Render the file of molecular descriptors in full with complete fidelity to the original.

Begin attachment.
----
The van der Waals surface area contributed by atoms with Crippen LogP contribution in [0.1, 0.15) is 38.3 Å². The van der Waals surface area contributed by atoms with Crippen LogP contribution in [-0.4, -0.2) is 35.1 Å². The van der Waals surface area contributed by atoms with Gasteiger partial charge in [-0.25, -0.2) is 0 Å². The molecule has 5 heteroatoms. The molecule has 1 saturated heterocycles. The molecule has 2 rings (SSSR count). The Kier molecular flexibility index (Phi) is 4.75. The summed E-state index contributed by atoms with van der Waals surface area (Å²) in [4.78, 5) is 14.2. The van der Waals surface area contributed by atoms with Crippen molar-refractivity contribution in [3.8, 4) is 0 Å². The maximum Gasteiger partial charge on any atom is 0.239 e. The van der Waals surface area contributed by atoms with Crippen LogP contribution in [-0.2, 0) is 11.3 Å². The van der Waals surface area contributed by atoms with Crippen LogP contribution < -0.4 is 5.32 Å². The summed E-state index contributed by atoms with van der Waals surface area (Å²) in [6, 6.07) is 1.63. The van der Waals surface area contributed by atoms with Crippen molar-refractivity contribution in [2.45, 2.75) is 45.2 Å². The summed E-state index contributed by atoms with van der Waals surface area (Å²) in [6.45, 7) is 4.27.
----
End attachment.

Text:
The van der Waals surface area contributed by atoms with Crippen LogP contribution in [0.1, 0.15) is 38.3 Å². The van der Waals surface area contributed by atoms with Crippen LogP contribution in [-0.4, -0.2) is 35.1 Å². The van der Waals surface area contributed by atoms with Gasteiger partial charge in [-0.25, -0.2) is 0 Å². The molecule has 5 heteroatoms. The molecule has 1 saturated heterocycles. The molecule has 2 rings (SSSR count). The Kier molecular flexibility index (Phi) is 4.75. The summed E-state index contributed by atoms with van der Waals surface area (Å²) in [4.78, 5) is 14.2. The van der Waals surface area contributed by atoms with Crippen molar-refractivity contribution in [3.8, 4) is 0 Å². The maximum Gasteiger partial charge on any atom is 0.239 e. The van der Waals surface area contributed by atoms with Crippen LogP contribution in [-0.2, 0) is 11.3 Å². The van der Waals surface area contributed by atoms with Crippen LogP contribution < -0.4 is 5.32 Å². The summed E-state index contributed by atoms with van der Waals surface area (Å²) in [6, 6.07) is 1.63. The van der Waals surface area contributed by atoms with Crippen molar-refractivity contribution in [2.45, 2.75) is 45.2 Å². The summed E-state index contributed by atoms with van der Waals surface area (Å²) in [6.45, 7) is 4.27.